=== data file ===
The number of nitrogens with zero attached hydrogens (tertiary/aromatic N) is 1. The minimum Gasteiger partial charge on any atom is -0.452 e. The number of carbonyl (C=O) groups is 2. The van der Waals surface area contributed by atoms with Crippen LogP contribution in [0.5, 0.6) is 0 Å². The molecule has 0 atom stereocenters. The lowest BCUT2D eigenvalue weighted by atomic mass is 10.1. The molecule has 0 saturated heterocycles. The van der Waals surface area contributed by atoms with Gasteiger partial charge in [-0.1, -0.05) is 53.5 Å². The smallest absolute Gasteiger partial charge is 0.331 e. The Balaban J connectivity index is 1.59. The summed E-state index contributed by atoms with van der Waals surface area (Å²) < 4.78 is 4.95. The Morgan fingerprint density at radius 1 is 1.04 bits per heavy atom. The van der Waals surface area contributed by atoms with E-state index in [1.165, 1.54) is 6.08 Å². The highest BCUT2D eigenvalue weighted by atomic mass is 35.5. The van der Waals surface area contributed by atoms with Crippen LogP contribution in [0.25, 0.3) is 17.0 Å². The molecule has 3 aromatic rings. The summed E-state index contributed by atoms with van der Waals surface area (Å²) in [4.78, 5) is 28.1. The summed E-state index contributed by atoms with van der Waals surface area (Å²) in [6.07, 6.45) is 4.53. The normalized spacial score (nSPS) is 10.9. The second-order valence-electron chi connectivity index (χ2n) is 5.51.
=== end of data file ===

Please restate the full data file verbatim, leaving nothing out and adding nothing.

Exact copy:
The number of nitrogens with zero attached hydrogens (tertiary/aromatic N) is 1. The minimum Gasteiger partial charge on any atom is -0.452 e. The number of carbonyl (C=O) groups is 2. The van der Waals surface area contributed by atoms with Crippen LogP contribution in [0.5, 0.6) is 0 Å². The molecule has 0 atom stereocenters. The lowest BCUT2D eigenvalue weighted by atomic mass is 10.1. The molecule has 0 saturated heterocycles. The van der Waals surface area contributed by atoms with Gasteiger partial charge in [-0.1, -0.05) is 53.5 Å². The smallest absolute Gasteiger partial charge is 0.331 e. The Balaban J connectivity index is 1.59. The summed E-state index contributed by atoms with van der Waals surface area (Å²) < 4.78 is 4.95. The Morgan fingerprint density at radius 1 is 1.04 bits per heavy atom. The van der Waals surface area contributed by atoms with E-state index in [1.165, 1.54) is 6.08 Å². The highest BCUT2D eigenvalue weighted by atomic mass is 35.5. The van der Waals surface area contributed by atoms with Crippen LogP contribution in [0.25, 0.3) is 17.0 Å². The molecule has 3 aromatic rings. The summed E-state index contributed by atoms with van der Waals surface area (Å²) in [4.78, 5) is 28.1. The summed E-state index contributed by atoms with van der Waals surface area (Å²) in [6.07, 6.45) is 4.53. The normalized spacial score (nSPS) is 10.9. The second-order valence-electron chi connectivity index (χ2n) is 5.51.